A decade has passed since Colorado and Washington became first in the nation to legalize the use of marijuana. Since then, 19 states and the District of Columbia have joined them in liberalizing recreational cannabis laws. Voters in Maryland and Missouri became the latest states to successfully back ballot measures legalizing pot following last month’s midterm elections. Support for reforming marijuana laws is at an all-time high. With more Americans inhaling cannabis than smoking cigarettes, a Gallup poll conducted last year found that nearly 70 percent of U.S. citizens agree that marijuana should be decriminalized. Despite efforts to amend cannabis regulations, the U.S. Drug Enforcement Agency continues to classify marijuana as a “Schedule 1” substance. It is listed alongside other drugs, such as heroin and ecstasy.
While opponents of easing marijuana restrictions often focus on the dangers associated with its use among teens, less attention is paid to the millions of American parents partaking in the drug’s purported pleasures. Recent studies suggest that over half of marijuana users are parents to children under 18. Social acceptance surrounding cannabis is resulting in what was once an illicit habit practiced privately now advancing to the public arena, with parents delighting in its overt use at workplace functions and lifecycle events, at times in full view of minors. Hollywood has also joined the parental pot bandwagon, with the actress Lake Bell declaring earlier this month that she is a “straight-up better parent” when she’s stoned since she can then “become literally a kid” who is “like, on their level.”
Yet far from paragons of custodial virtue, parents propagating pot’s usefulness are promoting a dangerous discourse that will have profound implications on the physical and mental fitness of our nation’s youth while altering the social fabric of our country.
Simply put, the hazards connected with parental pot smoking may be worse than those posed by cigarettes.
It bears mentioning that loosening U.S. marijuana mandates precedes anti-tobacco laws taking effect in most areas across America. Those who favor relegating cigarette smokers to a near-pariah status paternalistically opine about cigarette health risks. Yet new research published in the Wall Street Journal last month notes how higher rates of emphysema and lung damage were detected among marijuana smokers than those smoking tobacco. Simply put, the hazards connected with parental pot smoking may be worse than those posed by cigarettes. Nursing mothers who used marijuana were found to have traces of THC in their breastmilk, meaning moms who smoke pot are selfishly placing a baby’s developmental brain at risk. And with bong smoke able to linger in the air for up to 12 hours, marijuana metabolites are easily detectable in children’s urine, with doctors recently finding in one small sampling that over 20 percent of children arriving for an annual well-visit in New York City displayed medical symptoms of marijuana exposure in the home. Moreover, a 2019 survey of 25,000 parent–child pairs found that children whose parents smoked marijuana less than 52 times within the last year were still 70 to 80 percent more likely to begin using the substance themselves.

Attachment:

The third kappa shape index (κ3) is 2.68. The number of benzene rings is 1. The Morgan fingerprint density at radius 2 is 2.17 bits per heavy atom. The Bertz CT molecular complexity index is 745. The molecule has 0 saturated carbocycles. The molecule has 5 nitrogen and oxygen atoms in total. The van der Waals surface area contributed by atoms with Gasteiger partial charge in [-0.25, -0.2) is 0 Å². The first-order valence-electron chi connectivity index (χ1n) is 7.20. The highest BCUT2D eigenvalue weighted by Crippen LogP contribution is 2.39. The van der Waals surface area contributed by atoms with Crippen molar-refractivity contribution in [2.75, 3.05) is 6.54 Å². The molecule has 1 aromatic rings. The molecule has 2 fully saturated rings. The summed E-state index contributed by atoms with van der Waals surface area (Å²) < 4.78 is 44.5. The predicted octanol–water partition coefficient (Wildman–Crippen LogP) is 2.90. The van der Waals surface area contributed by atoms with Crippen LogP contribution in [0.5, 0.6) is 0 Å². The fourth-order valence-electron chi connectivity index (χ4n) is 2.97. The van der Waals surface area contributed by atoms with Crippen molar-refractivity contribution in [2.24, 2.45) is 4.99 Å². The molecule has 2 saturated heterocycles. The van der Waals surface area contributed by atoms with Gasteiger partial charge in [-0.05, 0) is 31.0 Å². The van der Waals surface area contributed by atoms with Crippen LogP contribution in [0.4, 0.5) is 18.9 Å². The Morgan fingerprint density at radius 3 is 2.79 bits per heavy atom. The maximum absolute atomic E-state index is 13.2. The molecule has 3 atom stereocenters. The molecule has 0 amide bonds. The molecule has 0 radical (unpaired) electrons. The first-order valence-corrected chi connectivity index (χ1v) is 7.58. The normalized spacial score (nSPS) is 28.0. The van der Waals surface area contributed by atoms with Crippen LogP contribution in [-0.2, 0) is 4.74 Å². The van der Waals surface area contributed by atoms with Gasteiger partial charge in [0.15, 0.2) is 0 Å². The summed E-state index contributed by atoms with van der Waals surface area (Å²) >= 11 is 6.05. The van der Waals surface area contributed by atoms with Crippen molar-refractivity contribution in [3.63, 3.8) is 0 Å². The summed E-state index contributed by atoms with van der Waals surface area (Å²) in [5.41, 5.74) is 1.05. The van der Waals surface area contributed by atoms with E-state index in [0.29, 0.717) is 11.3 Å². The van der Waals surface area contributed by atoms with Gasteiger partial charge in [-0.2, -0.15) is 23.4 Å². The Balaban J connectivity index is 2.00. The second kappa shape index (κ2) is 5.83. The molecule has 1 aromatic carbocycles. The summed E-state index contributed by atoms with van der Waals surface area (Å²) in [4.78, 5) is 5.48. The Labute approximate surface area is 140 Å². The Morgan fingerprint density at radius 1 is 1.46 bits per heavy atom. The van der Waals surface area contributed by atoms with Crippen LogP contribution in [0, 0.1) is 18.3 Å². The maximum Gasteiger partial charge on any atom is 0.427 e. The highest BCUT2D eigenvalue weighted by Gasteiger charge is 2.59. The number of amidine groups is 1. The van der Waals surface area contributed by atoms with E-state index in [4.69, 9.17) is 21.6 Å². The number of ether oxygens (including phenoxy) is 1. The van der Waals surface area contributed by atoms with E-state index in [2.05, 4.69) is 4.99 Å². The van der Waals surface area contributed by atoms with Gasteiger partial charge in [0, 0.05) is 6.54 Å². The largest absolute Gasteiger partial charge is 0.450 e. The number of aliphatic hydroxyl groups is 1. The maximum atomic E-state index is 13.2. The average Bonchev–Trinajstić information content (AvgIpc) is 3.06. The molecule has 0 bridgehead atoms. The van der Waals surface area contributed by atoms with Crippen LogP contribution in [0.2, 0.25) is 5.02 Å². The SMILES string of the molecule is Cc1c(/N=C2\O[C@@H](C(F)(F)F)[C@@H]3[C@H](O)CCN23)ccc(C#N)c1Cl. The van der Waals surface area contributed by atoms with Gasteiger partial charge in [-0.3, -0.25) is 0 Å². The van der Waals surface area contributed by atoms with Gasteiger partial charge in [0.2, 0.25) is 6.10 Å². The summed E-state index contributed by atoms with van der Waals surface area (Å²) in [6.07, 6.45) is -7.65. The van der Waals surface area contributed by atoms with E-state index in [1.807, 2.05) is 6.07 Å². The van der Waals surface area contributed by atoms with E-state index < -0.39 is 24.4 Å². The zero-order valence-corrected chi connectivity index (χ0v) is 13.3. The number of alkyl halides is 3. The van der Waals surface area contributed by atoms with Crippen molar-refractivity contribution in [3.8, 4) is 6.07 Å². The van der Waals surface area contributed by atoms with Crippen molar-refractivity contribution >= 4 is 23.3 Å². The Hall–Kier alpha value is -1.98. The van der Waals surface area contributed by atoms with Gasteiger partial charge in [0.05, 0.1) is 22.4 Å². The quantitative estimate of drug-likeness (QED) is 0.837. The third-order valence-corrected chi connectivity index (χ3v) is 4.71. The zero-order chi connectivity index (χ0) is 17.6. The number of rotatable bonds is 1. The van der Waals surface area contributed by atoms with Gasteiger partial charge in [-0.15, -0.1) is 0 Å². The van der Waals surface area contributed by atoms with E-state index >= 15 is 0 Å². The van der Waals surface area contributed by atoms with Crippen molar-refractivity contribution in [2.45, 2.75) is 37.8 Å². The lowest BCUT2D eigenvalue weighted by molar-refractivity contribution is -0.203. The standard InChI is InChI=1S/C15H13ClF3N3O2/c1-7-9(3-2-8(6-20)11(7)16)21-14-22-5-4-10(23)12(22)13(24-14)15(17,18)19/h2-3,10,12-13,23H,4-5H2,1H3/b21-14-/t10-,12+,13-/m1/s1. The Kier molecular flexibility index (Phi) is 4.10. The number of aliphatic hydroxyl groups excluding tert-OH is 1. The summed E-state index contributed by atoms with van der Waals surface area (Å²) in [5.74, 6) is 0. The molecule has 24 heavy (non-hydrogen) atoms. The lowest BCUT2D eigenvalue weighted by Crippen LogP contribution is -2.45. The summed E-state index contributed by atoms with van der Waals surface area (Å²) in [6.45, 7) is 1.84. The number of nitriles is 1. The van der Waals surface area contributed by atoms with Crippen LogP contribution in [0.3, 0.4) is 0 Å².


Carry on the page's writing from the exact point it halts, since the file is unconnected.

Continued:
Despite studies substantiating links between persistent marijuana use with permanent IQ loss and increased risk of psychosis, the conditioning of parents to indulge in pot is encouraged among the refashioned cannabis industry. The ease of normalizing parental irresponsibility is buoyed by the popularity of edibles, which includes potent THC levels tucked in trendy-shaped chocolates and childlike gummy bears. In liberal-led cities, cannabis cafes remain a fixture and offer an array of marijuana-laced bakery treats while “vape” pens encased in stylish packaging expertly entice parents. Moms can now get high by applying weed-laced lip balm.
With upscale parents in a stoned stupor, a New York poison control center was compelled to issue a warning last summer following a sharp increase in emergency room visits by children, many under 5 years old, who ingested edible marijuana after mistaking the drugs for “treats.”
And distinct from cigarettes, whose comforting effects are overwhelmingly a blue-collar pleasure, coastal liberals are marijuana’s largest consumers. They are not unlike the intellectual bohemians depicted in Midge Decter’s 1975 groundbreaking book, aptly titled Liberal Parents, Radical Children, which links the impaired judgment of parents to the personal struggles among their successors. The behavior eloquently described by Decter decades ago mirrors the psyche of “permissiveness and carefree indulgence” reflected in today’s cadre of parents.
Faulty assumptions involving marijuana’s harmlessness are unfairly impacting America’s youth. Historically, parents prioritized protecting children against drugs. Today, their dismissiveness is helping reframe the cultural narrative surrounding substance abuse while leaving their offspring vulnerable to marijuana’s potentially ruinous repercussions.
Irit Tratt is a writer who resides in New York. Her work has appeared in the Jerusalem Post, JNS, the Algemeiner, and Israel Hayom.